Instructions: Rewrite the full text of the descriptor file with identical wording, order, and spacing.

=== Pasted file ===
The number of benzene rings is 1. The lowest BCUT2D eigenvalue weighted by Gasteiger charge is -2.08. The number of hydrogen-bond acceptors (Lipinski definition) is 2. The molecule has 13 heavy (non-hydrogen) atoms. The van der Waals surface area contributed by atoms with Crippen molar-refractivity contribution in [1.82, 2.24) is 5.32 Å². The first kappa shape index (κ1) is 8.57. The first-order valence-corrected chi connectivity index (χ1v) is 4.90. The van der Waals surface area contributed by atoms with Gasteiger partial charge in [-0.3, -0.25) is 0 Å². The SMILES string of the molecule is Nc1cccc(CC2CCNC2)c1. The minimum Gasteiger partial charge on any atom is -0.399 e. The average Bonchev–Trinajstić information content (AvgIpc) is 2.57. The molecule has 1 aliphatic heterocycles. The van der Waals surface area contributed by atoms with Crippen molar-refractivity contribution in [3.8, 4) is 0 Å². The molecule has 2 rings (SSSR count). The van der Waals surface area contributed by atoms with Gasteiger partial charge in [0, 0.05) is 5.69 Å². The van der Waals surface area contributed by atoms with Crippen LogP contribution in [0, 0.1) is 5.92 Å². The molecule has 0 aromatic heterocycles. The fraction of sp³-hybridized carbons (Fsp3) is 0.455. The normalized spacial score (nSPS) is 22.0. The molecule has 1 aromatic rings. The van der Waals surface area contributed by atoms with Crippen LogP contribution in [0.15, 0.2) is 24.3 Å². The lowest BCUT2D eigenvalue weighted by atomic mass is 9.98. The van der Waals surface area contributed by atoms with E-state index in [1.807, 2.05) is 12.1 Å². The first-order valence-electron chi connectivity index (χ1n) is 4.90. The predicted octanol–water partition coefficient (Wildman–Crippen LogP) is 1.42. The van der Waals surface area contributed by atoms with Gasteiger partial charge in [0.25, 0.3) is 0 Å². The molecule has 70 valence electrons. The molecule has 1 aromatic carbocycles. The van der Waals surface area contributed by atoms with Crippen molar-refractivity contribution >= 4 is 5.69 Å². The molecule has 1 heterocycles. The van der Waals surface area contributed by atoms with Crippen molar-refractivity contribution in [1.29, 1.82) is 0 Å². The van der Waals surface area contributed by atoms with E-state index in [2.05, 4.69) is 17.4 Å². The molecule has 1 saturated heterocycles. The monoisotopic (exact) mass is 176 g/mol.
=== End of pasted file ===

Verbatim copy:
The number of benzene rings is 1. The lowest BCUT2D eigenvalue weighted by Gasteiger charge is -2.08. The number of hydrogen-bond acceptors (Lipinski definition) is 2. The molecule has 13 heavy (non-hydrogen) atoms. The van der Waals surface area contributed by atoms with Crippen molar-refractivity contribution in [1.82, 2.24) is 5.32 Å². The first kappa shape index (κ1) is 8.57. The first-order valence-corrected chi connectivity index (χ1v) is 4.90. The van der Waals surface area contributed by atoms with Gasteiger partial charge in [-0.3, -0.25) is 0 Å². The SMILES string of the molecule is Nc1cccc(CC2CCNC2)c1. The minimum Gasteiger partial charge on any atom is -0.399 e. The average Bonchev–Trinajstić information content (AvgIpc) is 2.57. The molecule has 1 aliphatic heterocycles. The van der Waals surface area contributed by atoms with Crippen molar-refractivity contribution in [3.8, 4) is 0 Å². The molecule has 2 rings (SSSR count). The van der Waals surface area contributed by atoms with Gasteiger partial charge in [0, 0.05) is 5.69 Å². The van der Waals surface area contributed by atoms with Crippen LogP contribution in [0, 0.1) is 5.92 Å². The molecule has 0 aromatic heterocycles. The fraction of sp³-hybridized carbons (Fsp3) is 0.455. The normalized spacial score (nSPS) is 22.0. The molecule has 1 aromatic rings. The van der Waals surface area contributed by atoms with Crippen LogP contribution in [0.15, 0.2) is 24.3 Å². The lowest BCUT2D eigenvalue weighted by atomic mass is 9.98. The van der Waals surface area contributed by atoms with E-state index in [1.807, 2.05) is 12.1 Å². The first-order valence-electron chi connectivity index (χ1n) is 4.90. The predicted octanol–water partition coefficient (Wildman–Crippen LogP) is 1.42. The van der Waals surface area contributed by atoms with Gasteiger partial charge in [0.25, 0.3) is 0 Å². The molecule has 70 valence electrons. The molecule has 1 aromatic carbocycles. The van der Waals surface area contributed by atoms with Crippen molar-refractivity contribution >= 4 is 5.69 Å². The molecule has 1 heterocycles. The van der Waals surface area contributed by atoms with Crippen molar-refractivity contribution in [1.29, 1.82) is 0 Å². The van der Waals surface area contributed by atoms with E-state index in [2.05, 4.69) is 17.4 Å². The molecule has 1 saturated heterocycles. The monoisotopic (exact) mass is 176 g/mol.